I arrived in North Cascades on Sunday evening. On Monday morning, I was throughly exhausted. I traveled 2,397 miles to wake up here, in the mountains, just a couple of hours from the US-Canadian border.
I'd been busy, day and night, for several weeks planning for the trip up here. Cascade was going to be my time to slow down and recharge.
Suffice it to say, my plans for North Cascades National Park weren't ambitious. I felt content to relax and enjoy the freedom.
I could feel the pace of life slowing. All the superfluous noise and distractions faded into the shadows cast by necessary actions and experiences .
Making coffee, going for a hike, cruising on the MiniTrail, lying in the hammock, reading, writing, fly-fishing, exploring, taking a photograph, and meeting people all seem to flow together effortlessly.
Simplifying the vehicle-based travel process was my impetus for getting an Element and having the Ecamper conversion. The Ecamper is a great starting point but I've continued to refine the little things to remove pain-points. If it's not perfect, it's pretty close.
The result is Ellie, a comfortable and exceedingly practical tool for vehicle-based exploration.
I made breakfast, before making my way up the hill to the National Park Visitor's Center to get a brochure map and the park's passport cancelation. Afterward, I drove toward Marblemount to see what was beyond the parks west boundary. I stopped by the Marblemount Ranger Station to get information on fishing regulations then started exploring some backroads.
I returned to the campsite a lot more than usual. A swing in the hammock and a cold beer seemed to bookend most activities.
I used the MiniTrail to get out onto some fire roads and do a little exploring in the forest near Newhalem. I used the National Geographic's North Cascades topographic map to find dirt roads near my campground.
When a gravel road ends abruptly at a Forest Service barricade, I park the MiniTrial and continue on foot.
Down one dirt road near the Newhalem Campground, I found this great little trout stream. I spent the afternoon fishing out little rainbows with a 2-weight fly rod and an elk hair caddis.
On my last night in Cascade, I decided to venture into the town of Newhalem on the advice of my campground neighbors. They suggested I go into town, find the suspension bridge, then cross over to see Ladder Creek Falls.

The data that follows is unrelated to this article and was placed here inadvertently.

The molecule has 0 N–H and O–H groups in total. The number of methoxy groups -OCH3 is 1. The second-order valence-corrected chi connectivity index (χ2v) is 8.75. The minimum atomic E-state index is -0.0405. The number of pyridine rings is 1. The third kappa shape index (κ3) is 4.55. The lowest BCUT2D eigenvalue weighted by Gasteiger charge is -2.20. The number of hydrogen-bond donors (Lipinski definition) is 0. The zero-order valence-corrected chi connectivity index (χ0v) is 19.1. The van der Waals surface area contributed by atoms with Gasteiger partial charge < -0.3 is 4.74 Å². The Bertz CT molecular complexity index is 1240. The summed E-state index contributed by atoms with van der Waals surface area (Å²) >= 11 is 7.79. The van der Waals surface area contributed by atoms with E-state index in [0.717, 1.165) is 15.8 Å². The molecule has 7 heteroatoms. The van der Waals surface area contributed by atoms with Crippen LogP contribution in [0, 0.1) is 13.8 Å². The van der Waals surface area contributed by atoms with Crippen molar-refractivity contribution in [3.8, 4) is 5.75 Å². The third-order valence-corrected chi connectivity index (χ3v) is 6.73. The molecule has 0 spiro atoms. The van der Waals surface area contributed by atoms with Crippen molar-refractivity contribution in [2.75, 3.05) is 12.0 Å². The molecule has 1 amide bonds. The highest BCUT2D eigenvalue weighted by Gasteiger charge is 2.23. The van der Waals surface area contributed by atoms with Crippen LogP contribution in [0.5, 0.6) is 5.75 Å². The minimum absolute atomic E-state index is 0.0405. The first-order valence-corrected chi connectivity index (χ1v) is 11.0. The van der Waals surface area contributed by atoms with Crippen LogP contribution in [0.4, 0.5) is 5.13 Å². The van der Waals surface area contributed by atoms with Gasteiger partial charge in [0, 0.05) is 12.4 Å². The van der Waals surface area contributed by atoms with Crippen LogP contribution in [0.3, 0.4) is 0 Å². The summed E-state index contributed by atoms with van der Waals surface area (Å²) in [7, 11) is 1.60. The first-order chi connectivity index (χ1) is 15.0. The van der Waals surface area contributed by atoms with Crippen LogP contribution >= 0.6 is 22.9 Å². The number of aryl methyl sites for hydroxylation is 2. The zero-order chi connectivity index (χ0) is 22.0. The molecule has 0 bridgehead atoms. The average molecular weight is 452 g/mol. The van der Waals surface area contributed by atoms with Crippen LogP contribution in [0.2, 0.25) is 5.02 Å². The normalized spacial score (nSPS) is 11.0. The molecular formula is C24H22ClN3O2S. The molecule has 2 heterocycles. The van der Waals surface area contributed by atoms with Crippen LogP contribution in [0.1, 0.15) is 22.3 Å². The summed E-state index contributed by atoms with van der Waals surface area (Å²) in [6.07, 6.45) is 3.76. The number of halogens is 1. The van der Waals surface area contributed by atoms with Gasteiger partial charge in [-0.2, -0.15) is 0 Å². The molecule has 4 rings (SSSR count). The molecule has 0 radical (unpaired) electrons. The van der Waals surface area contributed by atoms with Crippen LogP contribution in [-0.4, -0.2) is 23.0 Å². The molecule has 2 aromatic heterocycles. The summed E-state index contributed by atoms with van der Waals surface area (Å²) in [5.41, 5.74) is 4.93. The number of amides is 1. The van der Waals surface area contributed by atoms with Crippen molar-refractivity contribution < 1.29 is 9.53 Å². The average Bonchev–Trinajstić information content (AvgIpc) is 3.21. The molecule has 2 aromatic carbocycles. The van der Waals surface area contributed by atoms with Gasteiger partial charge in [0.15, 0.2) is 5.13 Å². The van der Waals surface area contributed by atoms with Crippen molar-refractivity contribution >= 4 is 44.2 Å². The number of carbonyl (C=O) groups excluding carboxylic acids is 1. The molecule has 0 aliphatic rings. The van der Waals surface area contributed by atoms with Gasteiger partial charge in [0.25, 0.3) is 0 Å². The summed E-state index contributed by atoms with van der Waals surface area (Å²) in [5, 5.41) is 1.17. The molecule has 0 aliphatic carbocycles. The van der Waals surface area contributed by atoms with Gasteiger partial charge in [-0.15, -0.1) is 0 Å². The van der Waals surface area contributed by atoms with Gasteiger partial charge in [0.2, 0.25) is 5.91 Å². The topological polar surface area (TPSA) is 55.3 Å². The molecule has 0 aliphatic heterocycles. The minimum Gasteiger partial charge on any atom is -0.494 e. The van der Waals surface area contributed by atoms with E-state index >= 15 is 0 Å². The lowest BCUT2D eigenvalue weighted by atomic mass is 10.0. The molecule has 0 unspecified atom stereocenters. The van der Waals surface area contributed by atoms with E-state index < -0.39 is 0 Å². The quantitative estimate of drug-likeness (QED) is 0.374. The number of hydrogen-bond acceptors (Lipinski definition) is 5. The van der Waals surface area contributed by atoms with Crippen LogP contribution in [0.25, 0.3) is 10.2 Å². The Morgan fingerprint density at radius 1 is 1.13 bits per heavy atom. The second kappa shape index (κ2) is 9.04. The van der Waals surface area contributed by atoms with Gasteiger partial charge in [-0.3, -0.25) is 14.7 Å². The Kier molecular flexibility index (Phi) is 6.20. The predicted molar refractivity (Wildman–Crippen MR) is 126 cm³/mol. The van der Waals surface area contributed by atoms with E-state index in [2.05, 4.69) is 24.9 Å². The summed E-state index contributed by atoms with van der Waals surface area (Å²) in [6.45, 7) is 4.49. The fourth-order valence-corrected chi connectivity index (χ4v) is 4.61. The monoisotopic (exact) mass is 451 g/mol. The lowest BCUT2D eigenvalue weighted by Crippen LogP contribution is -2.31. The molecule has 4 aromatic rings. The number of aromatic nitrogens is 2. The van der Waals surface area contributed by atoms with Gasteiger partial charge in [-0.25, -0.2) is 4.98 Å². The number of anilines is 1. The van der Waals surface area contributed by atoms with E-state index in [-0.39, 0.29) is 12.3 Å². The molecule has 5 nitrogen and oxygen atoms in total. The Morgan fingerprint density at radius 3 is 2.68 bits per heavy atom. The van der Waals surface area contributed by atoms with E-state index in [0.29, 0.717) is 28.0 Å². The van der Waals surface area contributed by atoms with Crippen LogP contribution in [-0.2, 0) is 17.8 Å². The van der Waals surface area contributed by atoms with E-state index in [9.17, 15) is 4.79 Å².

The view from the suspension bridge looking toward the powerhouse and up into the river valley was a nice sight at dusk. Smoke from the California wildfires had blanketed the entire area with a ubiquitous haze, like a damp fog that never seemed to lift.
Ladder Creek Falls Garden is a strange artifact of the past. The falls is a small waterfall nestled behind the Newhalem Gorge Powerhouse. At some point, a man was commissioned to install a number of colored lights, then speakers were added to play music for curious visitors.
The trail up the falls was originally built in the 1930's as a tourist attraction to showcase the areas natural beauty. The temperature dropped about 20 degrees near the top of the trail as wind rushes down the creek's steep north-facing watershed.
As National Parks go, North Cascades is not easily accessible by car. Ross Lake National Recreation Area acts as a buffer between State Route 20 and the park boundaries. With no paved roads leading into the park, access is limited to hikers and backpackers traveling on foot.
The exception is Cascade River Road, This is an unpaved road that leads to the Mineral Park Campground. The road continues beyond the campground, crossing into the park for a short distance near the southern edge. I didn't make the drive because the round trip would be several hours.
While not the best park for vehicles, Cascades is a backpackers' paradise, with amazing backcountry trails featuring reservable campsites. The Ranger Station in Marblemount would be the best source of information if your plans would have you exploring the backcountry of North Cascades.
Before I knew it, my three days in The Cascades had passed. It's time to move on to the primary objective: Olympic National Park.